Is the Apple Honeymoon Over?
Back in the early 1990s, Apple came within yards of becoming another fossil in the history of computer technology. With a heavy unbalance between the quality of their hardware and its price, a platform they failed to update for far too long, a lack of hardware options and almost no creativity, Apple began to circle the drain faster and faster. Computer nerds began distancing themselves from the once-loved computer giant; around 1993, owning a Mac had become a technological taboo.
Apple’s future only grew bleaker; market-shares plummeted. Attempts to defibrillate the company back into business failed over and over. The company had begun to focus more on suing companies like Microsoft for using mice with buttons, a technology Apple claims to be the father of. As Apple began to flatline, hardly anyone expected them to pull through its slump. Truthfully, not many people even cared.
Like a godsend, the advent of the iMac, MacOS X and perhaps most importantly, the iPod revitalized Apple in a big way. Its stock soared. Its audience suddenly began to blanket the country – and beyond. People began to feel they could trust Apple again, and invested in it to such a degree to allow the iPod and iTunes to forever revolutionize the way we as a species experience our music. The company, gone from rockstar to a has-been in rehab, had climbed to the top of the world and was only headed upwards.
Groundbreaking. One can certainly argue that Apple has earned this bragging right. Maybe it’s this aspect of Apple that excites so many people; advertisements for new products like the iPod, the iPhone and the iPad makes us feel like kids watching toy commercials during our Saturday morning cartoons again.
However, it looks like Apple is hitting a plateau again. Even the iPad, while well-received by many people, elicited confused remarks from many others: “It’s just a bigger iTouch with some new features thrown in.” The most explicative Apple product of this resurfacing problem can be found in the Magic Trackpad, released just this year in July. Has anyone seen this thing? It’s nothing but a big chrome square propped up by a cylindrical power button. Granted, it’s sleek. Simple. And it oozes Apple chic. But, as Bryan Lunduke’s Webserver points out, who the hell actually uses a trackpad by choice? Trackpads are a technology we only use when a mouse isn’t an option. The Magic Trackpad shows that Apple has taken to its reputation of developing such innovative product designs that it’s gone over the brink; it’s become more concerned with form than function. If an alien computer executive visited Earth and examined the Magic Trackpad as the first piece of human technology, he’d think that Apple is a company completely out of sync with its customers.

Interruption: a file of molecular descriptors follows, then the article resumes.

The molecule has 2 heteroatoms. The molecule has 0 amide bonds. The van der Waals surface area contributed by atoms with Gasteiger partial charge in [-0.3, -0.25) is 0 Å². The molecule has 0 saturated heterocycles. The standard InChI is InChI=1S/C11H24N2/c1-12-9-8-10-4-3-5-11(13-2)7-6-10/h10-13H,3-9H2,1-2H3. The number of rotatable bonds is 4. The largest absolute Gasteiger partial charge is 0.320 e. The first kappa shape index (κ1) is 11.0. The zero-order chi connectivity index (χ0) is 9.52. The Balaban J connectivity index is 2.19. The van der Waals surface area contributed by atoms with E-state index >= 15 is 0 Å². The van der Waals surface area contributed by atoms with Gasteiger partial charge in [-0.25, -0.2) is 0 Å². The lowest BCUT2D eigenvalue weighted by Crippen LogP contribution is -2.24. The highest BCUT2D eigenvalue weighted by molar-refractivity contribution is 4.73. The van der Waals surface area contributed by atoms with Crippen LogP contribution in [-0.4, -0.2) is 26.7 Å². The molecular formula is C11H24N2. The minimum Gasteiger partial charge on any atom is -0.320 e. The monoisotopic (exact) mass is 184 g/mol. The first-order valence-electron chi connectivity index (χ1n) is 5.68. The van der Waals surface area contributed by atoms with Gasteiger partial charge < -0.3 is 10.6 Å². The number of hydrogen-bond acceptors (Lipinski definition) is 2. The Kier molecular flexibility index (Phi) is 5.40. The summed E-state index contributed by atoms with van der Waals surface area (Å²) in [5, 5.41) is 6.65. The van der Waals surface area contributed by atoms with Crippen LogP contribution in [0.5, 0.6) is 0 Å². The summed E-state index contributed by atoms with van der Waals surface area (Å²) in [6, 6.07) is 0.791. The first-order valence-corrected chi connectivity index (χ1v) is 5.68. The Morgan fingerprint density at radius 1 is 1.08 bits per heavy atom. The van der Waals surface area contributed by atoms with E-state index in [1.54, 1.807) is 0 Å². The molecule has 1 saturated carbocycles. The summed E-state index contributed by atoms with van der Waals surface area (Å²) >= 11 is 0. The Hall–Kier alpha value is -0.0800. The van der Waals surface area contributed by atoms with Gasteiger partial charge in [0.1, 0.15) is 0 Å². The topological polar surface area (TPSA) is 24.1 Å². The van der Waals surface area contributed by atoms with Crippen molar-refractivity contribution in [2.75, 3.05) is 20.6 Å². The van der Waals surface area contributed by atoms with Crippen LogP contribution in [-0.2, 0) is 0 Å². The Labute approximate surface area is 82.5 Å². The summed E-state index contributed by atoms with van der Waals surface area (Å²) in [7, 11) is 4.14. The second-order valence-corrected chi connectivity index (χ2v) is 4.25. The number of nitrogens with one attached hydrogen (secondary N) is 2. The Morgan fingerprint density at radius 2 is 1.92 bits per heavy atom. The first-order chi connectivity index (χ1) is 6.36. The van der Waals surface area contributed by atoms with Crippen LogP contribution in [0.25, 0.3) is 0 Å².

Of course, we cannot continue to demand worlds of creativity from Steve Jobs. After all, he gave us the iPod and the iPhone. With those two products alone he has single-handedly forever changed the course of human technological development. It can’t hurt to have something like that on your resume. But at the end of the day, Apple is a business. What’s more, it’s entrenched in the most rapidly evolving, unstable, ever-changing businesses out there: the computer business. Apple may have given us some real treasures in the past, but like any business it needs to stay on top of its game. It needs to be able to deliver to the ever-increasing demands of its audience or risk being toppled by its rivals.
And Mr. Jobs, if you’re reading this: please – no more Magic Trackpads.
AE Anteater is a fourth year English major. He can be reached at firstname.lastname@example.org.